If you’re looking for engaging, family fare that doesn’t talk down to kids or adults, We Bought a Zoo offers plenty to discuss afterwards. Based on a real story, I think it pulls together all the right elements for a surprisingly engaging couple of hours.

This article first appeared at BlogCritics.org here.

–Fitz

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Blu-ray Review: Immortals

Hi!

Ever since Gladiator, I’ve been a fan of sword & sandals pictures. Yes, I know there were classic films like Spartacus and Ben-Hur, but Ridley Scott’s Gladiator with Russell Crowe opened my eyes to the possibilities of such a genre of films. Since then we’ve seen great films like 300 and not-so-great films like the remade Clash of the Titans, The Last Legion, Troy, and others. With the box office success of Clash of the Titans (2010), making nearly $500 million worldwide, it was only a matter of time before we saw more big budget films in this genre again.

Enter Tarsem Singh’s Immortals… a modern retelling of the Greek myth of Theseus and the Minotaur. Starring Henry Cavill (the new Superman in Man of Steel due out in 2013) as Theseus, Mickey Rourke (The Wrestler) as King Hyperion, Stephen Dorff (Blade), Felon) as Stavros, Freida Pinto (Rise of the Planet of the Apes, Slumdog Millionaire) as Phaedra, Luke Evans (The Three Musketeers (2011), Clash of the Titans) as Zeus, and John Hurt (V for Vendetta, Tinker, Tailer, Soldier, Spy (2011)) as Zeus’ “old man” disguise, the cast included fresh up and coming actors as well as established actors. Yet somehow it didn’t do very well at the box office, making only $226 million worldwide since its release in November 2011.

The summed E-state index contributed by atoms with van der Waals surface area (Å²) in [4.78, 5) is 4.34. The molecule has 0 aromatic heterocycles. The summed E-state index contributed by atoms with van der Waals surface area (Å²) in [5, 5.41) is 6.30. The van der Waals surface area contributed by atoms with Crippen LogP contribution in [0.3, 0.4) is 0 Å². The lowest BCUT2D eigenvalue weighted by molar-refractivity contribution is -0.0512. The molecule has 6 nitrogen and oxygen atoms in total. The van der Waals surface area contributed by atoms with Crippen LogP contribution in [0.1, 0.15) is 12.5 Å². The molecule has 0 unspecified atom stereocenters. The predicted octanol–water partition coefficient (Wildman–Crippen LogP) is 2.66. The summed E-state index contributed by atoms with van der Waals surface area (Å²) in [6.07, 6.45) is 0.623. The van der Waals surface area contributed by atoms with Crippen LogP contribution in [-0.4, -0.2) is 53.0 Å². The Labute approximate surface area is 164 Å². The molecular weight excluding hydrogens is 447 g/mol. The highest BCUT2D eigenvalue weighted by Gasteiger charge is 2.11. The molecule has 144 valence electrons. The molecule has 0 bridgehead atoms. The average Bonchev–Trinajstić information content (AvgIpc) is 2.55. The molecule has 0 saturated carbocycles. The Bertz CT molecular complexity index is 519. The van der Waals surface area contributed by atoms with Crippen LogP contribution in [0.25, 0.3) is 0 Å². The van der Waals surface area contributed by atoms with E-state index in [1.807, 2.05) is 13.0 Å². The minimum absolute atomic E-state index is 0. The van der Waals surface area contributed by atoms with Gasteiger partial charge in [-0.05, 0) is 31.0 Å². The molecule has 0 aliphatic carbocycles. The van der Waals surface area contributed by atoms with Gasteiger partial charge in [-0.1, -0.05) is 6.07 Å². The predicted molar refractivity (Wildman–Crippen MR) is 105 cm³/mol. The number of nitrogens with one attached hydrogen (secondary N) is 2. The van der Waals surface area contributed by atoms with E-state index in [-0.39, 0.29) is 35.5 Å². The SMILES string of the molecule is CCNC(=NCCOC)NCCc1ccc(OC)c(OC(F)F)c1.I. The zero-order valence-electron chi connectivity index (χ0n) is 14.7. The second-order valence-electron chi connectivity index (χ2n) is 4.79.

Now that Immortals has hit DVD and Blu-ray players everywhere, perhaps it will do better?

I didn’t get a chance to see Immortals on the big screen, but have been watching the Blu-ray. I have to say that it’s a very pretty film, meaning that it’s highly stylized with very crisp images and it looks extremely good in 1080p HD. You can tell care was taken in how shots were composed digitally and every tiny detail and color comes across beautifully on Blu-ray media. It also sounds great on a surround-sound stereo system (5.1), utilizing solid bass, mid-range, and treble to make sure you hear every rain drop, sword clang, and word of dialog.